How Skydiving Can Help Explain Investment Risk

What can skydiving teach us about investing? It teaches about risk and reward, and can give you a perspective on risk that may change the way you think about investing.
 
If you’ve jumped out of an airplane at 8,000 feet and experienced the exhilaration of freefalling for 20 seconds, you know it’s 100, maybe even 1000, times more exhilarating than riding a bike for 20 seconds. If it were not so, nobody would ever strap on a parachute and jump out of a perfectly good airplane. The reward has to justify the risk. The same logic holds for risk and return when it comes to investing in companies.
 
If a company’s stock is priced rationally then risk and return are related. As a company’s risk increases, investors demand higher return as compensation for the additional risk to invest in the company — just like skydivers demand greater exhilaration for jumping out of an airplane over riding a bicycle. In a rational world this has to hold. If two companies have different levels of risk but the same expected return, no rational investor would invest in the riskier company without additional compensation.
 
Company risks are multidimensional. Besides market risk, one dimension of risk is measured by size (market capitalization) and another is measured by value (book value divided market value)1 . The relationship between these risks is illustrated in the chart below. Think of the chart as a map showing a company’s risk exposure relative to the market in terms of the size and value risk dimensions. The market is represented by the point at the center of the intersecting lines. It is the average of all the companies in the market.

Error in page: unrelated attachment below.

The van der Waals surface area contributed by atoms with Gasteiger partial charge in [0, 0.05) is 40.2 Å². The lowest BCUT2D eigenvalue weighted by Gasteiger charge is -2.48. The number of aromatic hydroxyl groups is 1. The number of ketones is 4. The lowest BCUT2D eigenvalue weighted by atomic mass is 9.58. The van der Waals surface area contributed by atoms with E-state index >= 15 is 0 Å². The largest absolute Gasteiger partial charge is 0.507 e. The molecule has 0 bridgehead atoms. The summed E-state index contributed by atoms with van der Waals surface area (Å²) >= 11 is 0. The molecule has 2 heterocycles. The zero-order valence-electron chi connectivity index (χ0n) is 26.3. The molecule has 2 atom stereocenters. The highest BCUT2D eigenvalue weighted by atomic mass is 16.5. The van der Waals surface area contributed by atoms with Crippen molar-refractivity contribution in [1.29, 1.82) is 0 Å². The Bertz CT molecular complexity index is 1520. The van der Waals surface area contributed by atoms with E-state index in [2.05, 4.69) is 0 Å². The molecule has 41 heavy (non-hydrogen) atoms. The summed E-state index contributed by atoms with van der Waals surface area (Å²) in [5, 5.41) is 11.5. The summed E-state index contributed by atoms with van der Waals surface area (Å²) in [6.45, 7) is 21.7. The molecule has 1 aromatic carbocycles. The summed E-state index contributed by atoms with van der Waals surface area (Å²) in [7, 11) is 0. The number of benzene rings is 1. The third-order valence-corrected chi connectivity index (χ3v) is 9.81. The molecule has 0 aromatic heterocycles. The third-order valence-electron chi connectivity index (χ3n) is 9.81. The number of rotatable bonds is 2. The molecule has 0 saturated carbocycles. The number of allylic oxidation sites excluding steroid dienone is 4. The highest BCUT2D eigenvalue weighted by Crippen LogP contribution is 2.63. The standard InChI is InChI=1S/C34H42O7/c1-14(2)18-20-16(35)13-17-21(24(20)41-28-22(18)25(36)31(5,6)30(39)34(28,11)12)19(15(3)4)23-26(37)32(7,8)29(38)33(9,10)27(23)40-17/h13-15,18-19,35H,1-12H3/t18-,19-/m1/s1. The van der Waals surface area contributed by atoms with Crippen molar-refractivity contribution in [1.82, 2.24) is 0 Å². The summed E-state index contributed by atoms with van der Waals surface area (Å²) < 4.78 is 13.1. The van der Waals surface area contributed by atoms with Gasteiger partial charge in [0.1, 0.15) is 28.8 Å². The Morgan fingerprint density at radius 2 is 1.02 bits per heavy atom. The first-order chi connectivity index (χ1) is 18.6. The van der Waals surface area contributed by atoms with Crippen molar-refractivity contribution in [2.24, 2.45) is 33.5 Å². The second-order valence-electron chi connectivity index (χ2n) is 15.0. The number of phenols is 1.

Small companies are typically riskier than large companies and have higher expected returns. Also, value companies are typically riskier than growth companies and have higher expected returns. As a company’s plot moves from the origin — in other words, the market—towards the top-right corner, its expected return increases.
 
Now think about what happens to a company’s position on the map as its stock price changes relative to the market. As stock price increases, relative to the market, a company’s size increases and its position moves towards the large-growth end of the map—the end with lower expected return. Conversely, when a company’s stock price declines, it moves towards the small-value end of the style map—the end with higher expected return.
 
Thanks to all the academic research on the risk-return relationship of companies, we have knowledge we can use to help construct more efficient portfolios. We use this relationship between risk and expected return to dial in the risk-return tradeoff of a portfolio to match an investor’s risk-return target. We also use it to systematically rebalance positions within a portfolio, selling companies that have moved towards large growth and buying companies that have moved towards small value. It also helps us exclude securities from our eligible universe that, in our opinion, don’t have sensible risk/reward tradeoffs.
 
The risks associated with investing in stocks and overweighting small company and value stocks potentially include increased volatility (up and down movement in the value of your assets) and loss of principal.
 
Small company stocks may be subject to a higher degree of market risk than the securities of more established companies because they may be more volatile and less liquid.
 
Rebalancing does not guarantee a return or protect against a loss. The buying and selling of securities for the purpose of rebalancing may have adverse tax consequences.

 
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1Size is calculated by multiplying a company’s stock price by its number of shares outstanding. Value is calculated by dividing a firm’s book value per share by its current stock price per share. The number of shares outstanding and book value are relatively stable but stock price changes daily.